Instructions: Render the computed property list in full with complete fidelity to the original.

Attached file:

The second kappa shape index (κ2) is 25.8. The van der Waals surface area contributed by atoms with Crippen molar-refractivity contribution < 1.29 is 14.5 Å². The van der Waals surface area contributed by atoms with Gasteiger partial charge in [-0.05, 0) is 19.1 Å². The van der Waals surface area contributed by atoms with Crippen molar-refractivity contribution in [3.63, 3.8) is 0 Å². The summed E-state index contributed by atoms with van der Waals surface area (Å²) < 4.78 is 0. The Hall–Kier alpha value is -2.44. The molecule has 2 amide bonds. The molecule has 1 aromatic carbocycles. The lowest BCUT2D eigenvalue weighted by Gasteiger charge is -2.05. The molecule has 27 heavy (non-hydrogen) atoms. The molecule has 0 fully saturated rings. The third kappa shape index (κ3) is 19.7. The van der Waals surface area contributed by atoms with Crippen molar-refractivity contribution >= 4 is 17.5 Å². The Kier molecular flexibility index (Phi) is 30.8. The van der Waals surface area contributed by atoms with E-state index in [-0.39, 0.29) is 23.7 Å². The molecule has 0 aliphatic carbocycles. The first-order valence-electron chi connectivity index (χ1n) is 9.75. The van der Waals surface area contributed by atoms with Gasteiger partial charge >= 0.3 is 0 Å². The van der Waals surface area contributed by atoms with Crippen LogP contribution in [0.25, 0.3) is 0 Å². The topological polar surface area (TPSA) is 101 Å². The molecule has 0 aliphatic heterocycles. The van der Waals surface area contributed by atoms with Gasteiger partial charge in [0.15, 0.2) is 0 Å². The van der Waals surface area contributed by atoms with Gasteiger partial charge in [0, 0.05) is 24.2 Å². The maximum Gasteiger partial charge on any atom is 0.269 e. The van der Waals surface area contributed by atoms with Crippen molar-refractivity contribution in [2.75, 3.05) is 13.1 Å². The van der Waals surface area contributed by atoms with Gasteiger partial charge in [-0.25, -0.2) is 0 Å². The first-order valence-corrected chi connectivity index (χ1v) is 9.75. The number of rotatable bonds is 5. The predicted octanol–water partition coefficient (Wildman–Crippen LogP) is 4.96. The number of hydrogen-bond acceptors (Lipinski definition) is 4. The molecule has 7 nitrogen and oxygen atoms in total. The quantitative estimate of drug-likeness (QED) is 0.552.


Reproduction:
The second kappa shape index (κ2) is 25.8. The van der Waals surface area contributed by atoms with Crippen molar-refractivity contribution < 1.29 is 14.5 Å². The van der Waals surface area contributed by atoms with Gasteiger partial charge in [-0.05, 0) is 19.1 Å². The van der Waals surface area contributed by atoms with Crippen molar-refractivity contribution in [3.63, 3.8) is 0 Å². The summed E-state index contributed by atoms with van der Waals surface area (Å²) < 4.78 is 0. The Hall–Kier alpha value is -2.44. The molecule has 2 amide bonds. The molecule has 1 aromatic carbocycles. The lowest BCUT2D eigenvalue weighted by Gasteiger charge is -2.05. The molecule has 27 heavy (non-hydrogen) atoms. The molecule has 0 fully saturated rings. The third kappa shape index (κ3) is 19.7. The van der Waals surface area contributed by atoms with Crippen molar-refractivity contribution >= 4 is 17.5 Å². The Kier molecular flexibility index (Phi) is 30.8. The van der Waals surface area contributed by atoms with E-state index in [-0.39, 0.29) is 23.7 Å². The molecule has 0 aliphatic carbocycles. The first-order valence-electron chi connectivity index (χ1n) is 9.75. The van der Waals surface area contributed by atoms with Gasteiger partial charge >= 0.3 is 0 Å². The van der Waals surface area contributed by atoms with Crippen LogP contribution in [0.25, 0.3) is 0 Å². The topological polar surface area (TPSA) is 101 Å². The molecule has 0 aliphatic heterocycles. The van der Waals surface area contributed by atoms with Gasteiger partial charge in [0.15, 0.2) is 0 Å². The van der Waals surface area contributed by atoms with Gasteiger partial charge in [0, 0.05) is 24.2 Å². The maximum Gasteiger partial charge on any atom is 0.269 e. The van der Waals surface area contributed by atoms with Crippen molar-refractivity contribution in [2.75, 3.05) is 13.1 Å². The van der Waals surface area contributed by atoms with Gasteiger partial charge in [-0.25, -0.2) is 0 Å². The first-order valence-corrected chi connectivity index (χ1v) is 9.75. The number of rotatable bonds is 5. The predicted octanol–water partition coefficient (Wildman–Crippen LogP) is 4.96. The number of hydrogen-bond acceptors (Lipinski definition) is 4. The molecule has 7 nitrogen and oxygen atoms in total. The quantitative estimate of drug-likeness (QED) is 0.552.